building the pyramids -- 1/3/23
Today's selection -- from Numbers Don't Lie by Vaclav Smil. How many people were required to build the pyramids?:
"Given the time elapsed since the completion of Khufu's Great Pyramid (nearly 4,600 years), the structure -- albeit stripped of the smooth white limestone cladding that made it shine from afar -- stands remarkably intact, and hence there is no argument about its exact shape (a polyhedron with regular polygon base), its original height (146.6 meters including the lost pyramidion or capstone), and volume (about 2.6 million cubic meters).
"However, we may never know how it was built, because every common explanation is problematic. A single long ramp would have required an enormous amount of material to construct, and moving stones up shorter, wraparound ramps would have been tricky -- as would lifting and jacking up more than 2 million stones into position. But just because we do not know how it was erected does not mean that we cannot say with some confidence how many people were required to build it.
"We must start with the time constraint of two decades, the length of Khufu's reign (he died around 2530 BCE). Herodotus, writing more than 21 centuries after the pyramid's completion, was told during his visit to Egypt that labor gangs totaling 100,000 men at a time worked in three-month spells to finish the structure. In 1974, Kurt Mendelssohn, a German-born British physicist, put the labor force at 70,000 seasonal workers and up to 10,000 permanent masons. But these are large overestimates, and we can come close to the real number by resorting to inescapable physics.
"The Great Pyramid's potential energy (what is required to lift the mass above ground level) is about 2.4 trillion joules. Calculating this is fairly easy: it is simply the product of the acceleration due to gravity, the pyramid's mass, and its center of mass (a quarter of its height). Though the mass cannot be pinpointed because it depends on the specific densities of the Tura limestone and mortar used to build the structure, I am assuming a mean of 2.6 tons per cubic meter and hence a total mass of about 6.75 million tons.
|The three main pyramids at Giza, together with subsidiary pyramids and the remains of other structures|
"People are able to convert about 20 percent of food energy into useful work, and for hard-working men that amounts to about 440 kilojoules a day. Lifting the stones would thus require about 5.5 million labor days (2.4 trillion divided by 440,000), or about 275,000 days a year during the 20-year period, and about 900 people could deliver that by working 10 hours a day for 300 days a year. A similar number of workers might be needed to emplace the stones in the rising structure and then smooth the cladding blocks (in contrast, many interior blocks were just rough-cut). And in order to cut 2.6 million cubic meters of stone in 20 years, the project would have required about 1,500 quarrymen working 300 days per year and producing 0.25 cubic meters of stone per capita by using copper chisels and dolerite mallets. The grand total of the construction labor would then be some 3,300 workers. Even if we were to double that in order to account for designers, organizers, and overseers, and for the labor needed for transport, repair of tools, the building and maintaining of on-site housing, and cooking and clothes-washing, the total would be still fewer than 7,000 workers.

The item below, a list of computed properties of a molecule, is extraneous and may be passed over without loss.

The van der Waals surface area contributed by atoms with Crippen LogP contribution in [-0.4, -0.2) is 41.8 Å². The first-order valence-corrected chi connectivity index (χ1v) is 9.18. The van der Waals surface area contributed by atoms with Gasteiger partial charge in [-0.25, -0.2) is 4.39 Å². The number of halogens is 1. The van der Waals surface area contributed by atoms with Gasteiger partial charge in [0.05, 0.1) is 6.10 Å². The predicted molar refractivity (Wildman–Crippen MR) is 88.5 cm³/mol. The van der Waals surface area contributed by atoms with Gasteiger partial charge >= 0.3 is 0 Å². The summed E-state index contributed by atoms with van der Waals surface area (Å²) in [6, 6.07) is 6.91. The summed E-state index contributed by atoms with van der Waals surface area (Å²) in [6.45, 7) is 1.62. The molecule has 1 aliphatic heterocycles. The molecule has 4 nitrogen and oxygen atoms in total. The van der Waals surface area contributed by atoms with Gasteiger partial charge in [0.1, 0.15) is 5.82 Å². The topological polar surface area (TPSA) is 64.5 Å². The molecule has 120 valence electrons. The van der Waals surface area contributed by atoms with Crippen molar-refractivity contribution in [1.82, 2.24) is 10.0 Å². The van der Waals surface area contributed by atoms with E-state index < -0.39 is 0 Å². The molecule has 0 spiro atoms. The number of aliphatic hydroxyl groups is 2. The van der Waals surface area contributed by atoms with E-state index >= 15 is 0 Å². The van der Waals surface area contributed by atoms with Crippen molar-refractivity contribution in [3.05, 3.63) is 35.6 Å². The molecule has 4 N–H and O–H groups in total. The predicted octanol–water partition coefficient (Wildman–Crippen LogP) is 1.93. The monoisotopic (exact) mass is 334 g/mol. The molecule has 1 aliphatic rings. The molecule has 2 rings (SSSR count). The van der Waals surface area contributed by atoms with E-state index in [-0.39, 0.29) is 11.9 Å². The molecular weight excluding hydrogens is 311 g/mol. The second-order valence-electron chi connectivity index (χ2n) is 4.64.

"During the time of the pyramid's construction, the total population of Egypt was 1.5-1.6 million people, and hence the deployed force of less than 10,000 would not have amounted to any extraordinary imposition on the country's economy. The challenge would have been to organize the labor; to plan an uninterrupted supply of building stones, including the granite for internal structures (particularly the central chamber and the massive corbeled grand gallery) that had to be delivered by boats from southern Egypt some 800 kilometers from Giza; and to provide housing, clothing, and food for labor gangs on-site.
"In the 1990s, archeologists uncovered a cemetery for workers as well as the foundations of a settlement used to house the builders of the two later pyramids at Giza, indicating that no more than 20,000 people lived at the site. The rapid sequence of building two additional pyramids (for Khafre, Khufu's son, starting in 2520 BCE; and for Menkaure, starting in 2490 BCE) is the best testimony to the fact that pyramid-building had been mastered to such a degree that the erection of those massive structures became just another set of construction projects for the Old Kingdom's designers, managers, and workers."